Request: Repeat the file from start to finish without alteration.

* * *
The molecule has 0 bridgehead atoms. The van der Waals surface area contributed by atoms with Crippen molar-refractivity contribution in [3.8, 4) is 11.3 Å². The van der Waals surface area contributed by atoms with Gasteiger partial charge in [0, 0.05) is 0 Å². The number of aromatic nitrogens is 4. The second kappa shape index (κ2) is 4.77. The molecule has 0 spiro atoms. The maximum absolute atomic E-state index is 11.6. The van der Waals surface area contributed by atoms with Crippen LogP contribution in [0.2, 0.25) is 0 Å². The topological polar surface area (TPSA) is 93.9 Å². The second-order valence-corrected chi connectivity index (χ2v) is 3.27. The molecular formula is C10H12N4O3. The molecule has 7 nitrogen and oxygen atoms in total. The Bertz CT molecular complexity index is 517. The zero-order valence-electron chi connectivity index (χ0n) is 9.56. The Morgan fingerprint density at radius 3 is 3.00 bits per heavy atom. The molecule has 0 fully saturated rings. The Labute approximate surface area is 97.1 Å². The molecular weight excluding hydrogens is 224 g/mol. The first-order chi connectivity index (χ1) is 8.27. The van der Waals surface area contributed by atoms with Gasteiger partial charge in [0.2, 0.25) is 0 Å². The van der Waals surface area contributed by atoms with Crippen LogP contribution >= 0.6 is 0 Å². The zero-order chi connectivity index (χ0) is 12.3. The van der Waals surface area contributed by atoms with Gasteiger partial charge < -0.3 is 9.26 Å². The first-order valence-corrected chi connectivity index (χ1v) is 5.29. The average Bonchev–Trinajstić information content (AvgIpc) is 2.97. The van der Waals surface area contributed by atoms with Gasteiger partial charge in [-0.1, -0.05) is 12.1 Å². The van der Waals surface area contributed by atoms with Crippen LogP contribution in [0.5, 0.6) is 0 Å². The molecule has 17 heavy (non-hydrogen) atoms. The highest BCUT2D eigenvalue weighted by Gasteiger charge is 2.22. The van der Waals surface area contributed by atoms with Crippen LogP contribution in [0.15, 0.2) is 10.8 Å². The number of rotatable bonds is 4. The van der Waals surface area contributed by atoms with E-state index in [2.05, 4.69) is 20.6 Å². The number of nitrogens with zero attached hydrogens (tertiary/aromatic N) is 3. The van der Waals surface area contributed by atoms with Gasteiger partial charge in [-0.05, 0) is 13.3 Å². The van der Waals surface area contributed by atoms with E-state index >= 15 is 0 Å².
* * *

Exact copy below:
The molecule has 0 bridgehead atoms. The van der Waals surface area contributed by atoms with Crippen molar-refractivity contribution in [3.8, 4) is 11.3 Å². The van der Waals surface area contributed by atoms with Gasteiger partial charge in [0, 0.05) is 0 Å². The number of aromatic nitrogens is 4. The second kappa shape index (κ2) is 4.77. The molecule has 0 spiro atoms. The maximum absolute atomic E-state index is 11.6. The van der Waals surface area contributed by atoms with Crippen LogP contribution in [0.2, 0.25) is 0 Å². The topological polar surface area (TPSA) is 93.9 Å². The second-order valence-corrected chi connectivity index (χ2v) is 3.27. The molecular formula is C10H12N4O3. The molecule has 7 nitrogen and oxygen atoms in total. The Bertz CT molecular complexity index is 517. The zero-order valence-electron chi connectivity index (χ0n) is 9.56. The Morgan fingerprint density at radius 3 is 3.00 bits per heavy atom. The molecule has 0 fully saturated rings. The Labute approximate surface area is 97.1 Å². The molecular weight excluding hydrogens is 224 g/mol. The first-order chi connectivity index (χ1) is 8.27. The van der Waals surface area contributed by atoms with Gasteiger partial charge in [0.2, 0.25) is 0 Å². The van der Waals surface area contributed by atoms with Crippen LogP contribution >= 0.6 is 0 Å². The zero-order chi connectivity index (χ0) is 12.3. The van der Waals surface area contributed by atoms with Gasteiger partial charge < -0.3 is 9.26 Å². The first-order valence-corrected chi connectivity index (χ1v) is 5.29. The average Bonchev–Trinajstić information content (AvgIpc) is 2.97. The van der Waals surface area contributed by atoms with Gasteiger partial charge in [-0.1, -0.05) is 12.1 Å². The van der Waals surface area contributed by atoms with Crippen LogP contribution in [0.5, 0.6) is 0 Å². The molecule has 17 heavy (non-hydrogen) atoms. The highest BCUT2D eigenvalue weighted by Gasteiger charge is 2.22. The van der Waals surface area contributed by atoms with Crippen LogP contribution in [0.15, 0.2) is 10.8 Å². The number of rotatable bonds is 4. The van der Waals surface area contributed by atoms with E-state index in [2.05, 4.69) is 20.6 Å². The number of nitrogens with zero attached hydrogens (tertiary/aromatic N) is 3. The van der Waals surface area contributed by atoms with Gasteiger partial charge in [-0.05, 0) is 13.3 Å². The van der Waals surface area contributed by atoms with E-state index >= 15 is 0 Å².